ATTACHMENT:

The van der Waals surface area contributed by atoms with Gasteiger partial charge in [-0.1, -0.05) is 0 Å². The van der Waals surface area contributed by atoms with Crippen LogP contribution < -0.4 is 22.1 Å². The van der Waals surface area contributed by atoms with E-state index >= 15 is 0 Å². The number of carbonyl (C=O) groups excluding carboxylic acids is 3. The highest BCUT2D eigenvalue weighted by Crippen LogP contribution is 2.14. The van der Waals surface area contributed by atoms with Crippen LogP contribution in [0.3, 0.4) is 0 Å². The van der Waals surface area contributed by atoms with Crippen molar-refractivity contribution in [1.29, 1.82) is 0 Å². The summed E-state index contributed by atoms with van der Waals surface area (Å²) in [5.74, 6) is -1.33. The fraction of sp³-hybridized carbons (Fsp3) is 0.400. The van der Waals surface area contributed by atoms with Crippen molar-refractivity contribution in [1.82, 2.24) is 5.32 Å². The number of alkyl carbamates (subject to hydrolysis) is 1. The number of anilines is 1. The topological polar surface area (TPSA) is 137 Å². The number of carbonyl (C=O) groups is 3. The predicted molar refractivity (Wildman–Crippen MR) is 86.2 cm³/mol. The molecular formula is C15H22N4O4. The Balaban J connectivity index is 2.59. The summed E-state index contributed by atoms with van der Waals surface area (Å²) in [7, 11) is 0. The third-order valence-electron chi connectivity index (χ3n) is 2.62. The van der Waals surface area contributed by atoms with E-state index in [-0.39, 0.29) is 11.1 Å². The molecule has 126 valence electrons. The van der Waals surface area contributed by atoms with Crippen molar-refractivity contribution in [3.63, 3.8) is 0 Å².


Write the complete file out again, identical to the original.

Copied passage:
The van der Waals surface area contributed by atoms with Gasteiger partial charge in [-0.1, -0.05) is 0 Å². The van der Waals surface area contributed by atoms with Crippen LogP contribution < -0.4 is 22.1 Å². The van der Waals surface area contributed by atoms with E-state index >= 15 is 0 Å². The number of carbonyl (C=O) groups excluding carboxylic acids is 3. The highest BCUT2D eigenvalue weighted by Crippen LogP contribution is 2.14. The van der Waals surface area contributed by atoms with Crippen LogP contribution in [0.3, 0.4) is 0 Å². The van der Waals surface area contributed by atoms with Crippen molar-refractivity contribution in [1.29, 1.82) is 0 Å². The summed E-state index contributed by atoms with van der Waals surface area (Å²) in [5.74, 6) is -1.33. The fraction of sp³-hybridized carbons (Fsp3) is 0.400. The van der Waals surface area contributed by atoms with Crippen molar-refractivity contribution in [1.82, 2.24) is 5.32 Å². The number of alkyl carbamates (subject to hydrolysis) is 1. The number of anilines is 1. The topological polar surface area (TPSA) is 137 Å². The number of carbonyl (C=O) groups is 3. The predicted molar refractivity (Wildman–Crippen MR) is 86.2 cm³/mol. The molecular formula is C15H22N4O4. The Balaban J connectivity index is 2.59. The summed E-state index contributed by atoms with van der Waals surface area (Å²) in [7, 11) is 0. The third-order valence-electron chi connectivity index (χ3n) is 2.62. The van der Waals surface area contributed by atoms with E-state index in [-0.39, 0.29) is 11.1 Å². The molecule has 126 valence electrons. The van der Waals surface area contributed by atoms with Crippen molar-refractivity contribution in [3.63, 3.8) is 0 Å².